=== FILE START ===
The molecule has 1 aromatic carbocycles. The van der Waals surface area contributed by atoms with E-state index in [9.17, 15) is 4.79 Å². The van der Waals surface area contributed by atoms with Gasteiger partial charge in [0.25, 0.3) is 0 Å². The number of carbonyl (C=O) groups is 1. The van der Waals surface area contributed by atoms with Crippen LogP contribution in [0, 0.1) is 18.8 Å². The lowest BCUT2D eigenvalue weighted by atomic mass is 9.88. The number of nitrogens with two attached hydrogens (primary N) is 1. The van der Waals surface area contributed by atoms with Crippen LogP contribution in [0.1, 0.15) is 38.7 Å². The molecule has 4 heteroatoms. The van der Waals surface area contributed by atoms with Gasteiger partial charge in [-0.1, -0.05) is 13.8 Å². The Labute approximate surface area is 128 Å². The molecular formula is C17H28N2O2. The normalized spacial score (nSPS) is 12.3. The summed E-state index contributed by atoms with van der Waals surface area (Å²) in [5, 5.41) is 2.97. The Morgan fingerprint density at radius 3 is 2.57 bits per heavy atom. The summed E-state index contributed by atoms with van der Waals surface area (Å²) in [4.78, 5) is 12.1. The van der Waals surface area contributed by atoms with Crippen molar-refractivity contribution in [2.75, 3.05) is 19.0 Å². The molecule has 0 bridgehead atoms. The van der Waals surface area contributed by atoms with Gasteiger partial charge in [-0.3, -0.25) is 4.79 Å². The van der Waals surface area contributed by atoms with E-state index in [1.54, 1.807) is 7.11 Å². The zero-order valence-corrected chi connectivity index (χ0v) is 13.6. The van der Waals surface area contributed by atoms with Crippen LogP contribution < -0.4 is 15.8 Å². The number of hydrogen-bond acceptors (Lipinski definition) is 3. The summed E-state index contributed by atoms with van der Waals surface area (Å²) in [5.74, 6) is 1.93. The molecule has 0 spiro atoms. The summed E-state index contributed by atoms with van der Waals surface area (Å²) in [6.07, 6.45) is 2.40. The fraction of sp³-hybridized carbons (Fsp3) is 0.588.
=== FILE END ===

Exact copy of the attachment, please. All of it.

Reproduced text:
The molecule has 1 aromatic carbocycles. The van der Waals surface area contributed by atoms with E-state index in [9.17, 15) is 4.79 Å². The van der Waals surface area contributed by atoms with Gasteiger partial charge in [0.25, 0.3) is 0 Å². The number of carbonyl (C=O) groups is 1. The van der Waals surface area contributed by atoms with Crippen LogP contribution in [0, 0.1) is 18.8 Å². The lowest BCUT2D eigenvalue weighted by atomic mass is 9.88. The number of nitrogens with two attached hydrogens (primary N) is 1. The van der Waals surface area contributed by atoms with Crippen LogP contribution in [0.1, 0.15) is 38.7 Å². The molecule has 4 heteroatoms. The van der Waals surface area contributed by atoms with Gasteiger partial charge in [-0.1, -0.05) is 13.8 Å². The Labute approximate surface area is 128 Å². The molecular formula is C17H28N2O2. The normalized spacial score (nSPS) is 12.3. The summed E-state index contributed by atoms with van der Waals surface area (Å²) in [5, 5.41) is 2.97. The Morgan fingerprint density at radius 3 is 2.57 bits per heavy atom. The summed E-state index contributed by atoms with van der Waals surface area (Å²) in [4.78, 5) is 12.1. The van der Waals surface area contributed by atoms with Crippen molar-refractivity contribution in [2.75, 3.05) is 19.0 Å². The molecule has 0 bridgehead atoms. The van der Waals surface area contributed by atoms with Gasteiger partial charge in [-0.3, -0.25) is 4.79 Å². The van der Waals surface area contributed by atoms with E-state index in [1.54, 1.807) is 7.11 Å². The zero-order valence-corrected chi connectivity index (χ0v) is 13.6. The van der Waals surface area contributed by atoms with Crippen LogP contribution < -0.4 is 15.8 Å². The number of hydrogen-bond acceptors (Lipinski definition) is 3. The summed E-state index contributed by atoms with van der Waals surface area (Å²) in [5.74, 6) is 1.93. The molecule has 0 spiro atoms. The summed E-state index contributed by atoms with van der Waals surface area (Å²) in [6.07, 6.45) is 2.40. The fraction of sp³-hybridized carbons (Fsp3) is 0.588.